County Board Chairman Scott McDonell, while acknowledging Richardson as a compelling figure in the RTA debate in Dane County, argues that he is a relative newcomer to those discussions. Compared with people like RTA advocate Dick Wagner, a former County Board chairman who has worked on transit plans for the county for decades, Richardson's two-year resume is thin, McDonell says.

He is also quick to point out that Richardson's strong opposition was ultimately unsuccessful at Thursday's County Board meeting, where an RTA was approved on a 20-16 vote. While many people spoke against the RTA at that meeting, those who support Richardson often don't have a strong alternative, McDonell says.

"I think that the biggest problem they have is they don't want anything to happen except more roads," he says. "I think people understand, at least in this community, that that means sprawl and highways and gridlock, and that has not been a successful model."

Richardson doesn't apologize for supporting more roads, including a proposed North Mendota Parkway northwest of Madison and a bypass further south of the Beltline. After all, he says, more than 90 percent of people have a car or access to a car, so spending for roads, which also can cost millions in tax dollars, at least goes toward transportation that gets heavy use. Richardson also points to the large number of opponents at Thursday's meeting and a closer County Board vote than in years past as signs of the success of his work.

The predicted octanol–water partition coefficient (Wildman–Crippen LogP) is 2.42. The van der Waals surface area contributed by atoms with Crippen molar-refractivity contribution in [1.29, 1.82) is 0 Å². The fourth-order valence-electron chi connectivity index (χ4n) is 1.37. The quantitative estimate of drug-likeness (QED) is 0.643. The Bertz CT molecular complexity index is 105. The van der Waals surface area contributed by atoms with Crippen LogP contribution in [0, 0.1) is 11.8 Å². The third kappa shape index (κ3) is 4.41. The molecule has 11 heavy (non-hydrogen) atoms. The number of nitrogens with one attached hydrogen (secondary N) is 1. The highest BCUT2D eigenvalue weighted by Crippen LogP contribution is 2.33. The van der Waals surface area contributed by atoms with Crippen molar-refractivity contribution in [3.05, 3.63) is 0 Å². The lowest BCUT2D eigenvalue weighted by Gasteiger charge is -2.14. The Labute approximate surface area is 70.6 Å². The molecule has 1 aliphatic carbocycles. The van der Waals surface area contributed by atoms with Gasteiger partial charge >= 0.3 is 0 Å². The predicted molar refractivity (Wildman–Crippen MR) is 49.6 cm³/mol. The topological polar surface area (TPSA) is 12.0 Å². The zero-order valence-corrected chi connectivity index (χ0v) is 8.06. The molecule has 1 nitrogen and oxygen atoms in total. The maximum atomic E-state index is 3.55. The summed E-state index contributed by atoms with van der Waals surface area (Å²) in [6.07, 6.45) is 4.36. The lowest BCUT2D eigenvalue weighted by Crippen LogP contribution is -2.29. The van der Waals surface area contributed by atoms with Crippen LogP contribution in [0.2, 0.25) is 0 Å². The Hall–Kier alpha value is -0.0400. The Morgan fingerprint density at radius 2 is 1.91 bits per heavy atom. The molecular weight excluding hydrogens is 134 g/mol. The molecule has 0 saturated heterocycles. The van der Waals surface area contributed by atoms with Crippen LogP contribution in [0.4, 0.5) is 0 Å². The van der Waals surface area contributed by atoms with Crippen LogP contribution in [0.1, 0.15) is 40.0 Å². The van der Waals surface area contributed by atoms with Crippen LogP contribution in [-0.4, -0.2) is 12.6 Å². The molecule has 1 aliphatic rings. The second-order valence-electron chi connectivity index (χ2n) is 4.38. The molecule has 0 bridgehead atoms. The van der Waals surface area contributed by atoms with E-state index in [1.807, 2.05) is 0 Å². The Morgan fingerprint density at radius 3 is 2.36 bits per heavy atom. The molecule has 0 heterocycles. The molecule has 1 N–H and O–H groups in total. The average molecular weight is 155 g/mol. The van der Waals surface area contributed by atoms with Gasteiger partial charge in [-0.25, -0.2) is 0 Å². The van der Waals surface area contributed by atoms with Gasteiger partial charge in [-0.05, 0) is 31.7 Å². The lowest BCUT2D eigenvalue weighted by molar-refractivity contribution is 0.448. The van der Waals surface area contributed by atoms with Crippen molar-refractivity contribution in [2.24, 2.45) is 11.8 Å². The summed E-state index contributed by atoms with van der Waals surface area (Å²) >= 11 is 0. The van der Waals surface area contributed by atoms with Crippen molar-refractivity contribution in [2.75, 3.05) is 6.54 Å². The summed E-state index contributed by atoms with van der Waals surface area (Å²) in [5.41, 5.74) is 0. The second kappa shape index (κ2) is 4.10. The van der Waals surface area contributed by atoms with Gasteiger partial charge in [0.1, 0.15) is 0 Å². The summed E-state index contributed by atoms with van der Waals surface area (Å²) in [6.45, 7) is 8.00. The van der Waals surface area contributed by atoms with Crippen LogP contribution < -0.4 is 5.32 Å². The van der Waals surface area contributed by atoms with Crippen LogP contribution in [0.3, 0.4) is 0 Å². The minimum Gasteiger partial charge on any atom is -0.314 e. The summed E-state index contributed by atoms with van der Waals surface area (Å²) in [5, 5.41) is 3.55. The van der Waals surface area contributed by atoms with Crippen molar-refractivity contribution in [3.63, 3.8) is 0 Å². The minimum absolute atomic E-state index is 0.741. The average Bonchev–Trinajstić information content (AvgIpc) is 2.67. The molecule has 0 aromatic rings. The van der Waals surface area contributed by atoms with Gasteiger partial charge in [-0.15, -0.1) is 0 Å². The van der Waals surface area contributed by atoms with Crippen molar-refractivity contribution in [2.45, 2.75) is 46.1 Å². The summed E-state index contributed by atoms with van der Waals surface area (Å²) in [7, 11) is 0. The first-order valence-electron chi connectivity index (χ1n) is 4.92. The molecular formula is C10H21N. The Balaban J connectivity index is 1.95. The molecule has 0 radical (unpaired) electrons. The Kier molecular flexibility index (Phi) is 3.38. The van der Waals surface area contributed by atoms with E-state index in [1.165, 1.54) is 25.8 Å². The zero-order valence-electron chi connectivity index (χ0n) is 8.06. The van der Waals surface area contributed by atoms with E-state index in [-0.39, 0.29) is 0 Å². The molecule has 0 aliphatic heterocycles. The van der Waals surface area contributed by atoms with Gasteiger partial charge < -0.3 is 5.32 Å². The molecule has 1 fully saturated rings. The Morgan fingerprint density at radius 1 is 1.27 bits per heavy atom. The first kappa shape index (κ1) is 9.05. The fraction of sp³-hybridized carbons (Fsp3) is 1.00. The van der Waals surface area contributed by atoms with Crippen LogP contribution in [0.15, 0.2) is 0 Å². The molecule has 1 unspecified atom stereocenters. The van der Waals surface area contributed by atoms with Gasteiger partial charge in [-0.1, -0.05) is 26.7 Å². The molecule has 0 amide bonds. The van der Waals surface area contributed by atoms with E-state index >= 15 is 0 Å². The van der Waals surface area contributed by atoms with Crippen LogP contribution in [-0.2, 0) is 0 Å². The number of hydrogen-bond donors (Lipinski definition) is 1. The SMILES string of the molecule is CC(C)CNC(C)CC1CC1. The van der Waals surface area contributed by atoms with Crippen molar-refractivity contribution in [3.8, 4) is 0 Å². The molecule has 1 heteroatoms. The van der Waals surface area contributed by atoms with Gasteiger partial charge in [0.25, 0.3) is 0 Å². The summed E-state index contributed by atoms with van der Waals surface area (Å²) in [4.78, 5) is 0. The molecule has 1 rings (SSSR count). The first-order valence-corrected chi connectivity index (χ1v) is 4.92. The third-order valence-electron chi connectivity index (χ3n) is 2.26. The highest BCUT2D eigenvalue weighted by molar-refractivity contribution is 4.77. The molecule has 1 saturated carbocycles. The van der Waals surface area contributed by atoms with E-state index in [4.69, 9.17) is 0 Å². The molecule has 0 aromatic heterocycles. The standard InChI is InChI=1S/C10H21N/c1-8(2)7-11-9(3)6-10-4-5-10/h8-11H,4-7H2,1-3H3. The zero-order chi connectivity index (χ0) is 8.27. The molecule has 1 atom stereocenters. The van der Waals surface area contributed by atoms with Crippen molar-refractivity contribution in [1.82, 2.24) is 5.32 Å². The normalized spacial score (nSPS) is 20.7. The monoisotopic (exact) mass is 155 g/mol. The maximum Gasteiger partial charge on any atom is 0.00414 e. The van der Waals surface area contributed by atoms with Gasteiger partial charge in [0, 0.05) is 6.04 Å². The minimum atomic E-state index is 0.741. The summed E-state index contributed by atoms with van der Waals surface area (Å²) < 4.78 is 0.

As County Board elections roll around in April, Richardson says he'll be working to elect more supervisors in line with his thinking. Actions taken against the wishes of a large number of constituents can have consequences at the ballot box if people are motivated enough to get out the vote, he says, and he's happy to help provide that motivation. If a referendum on an RTA plan is held in November 2010, as supporters have said, he says he'll also be working against that -- particularly if it includes a commuter rail option.

Supporters of the RTA also worry about what Richardson's effect will be on future discussions of transit. County Board Supervisor Mark Opitz of Middleton, who supported the RTA, says Richardson is an effective advocate for his more conservative views on transit, but Opitz adds that ultimately, that effectiveness has led to more polarization and less room for meaningful dialogue.

In particular, Opitz says Richardson has effectively narrowed the discussion about the RTA to commuter rail, marginalizing discussion about expanded regional bus service, express buses and other options like shared-ride taxis that an RTA could also bring to the Madison area.

"I don't dislike Bill, but I wish he would use his abilities in a different way," Opitz says. "Based on the knowledge he has, when he has the mic, he ought to seize the opportunity to correct misstatements or misinformation, and to present the whole picture. But I understand that doing so wouldn't always help him accomplish his political objectives."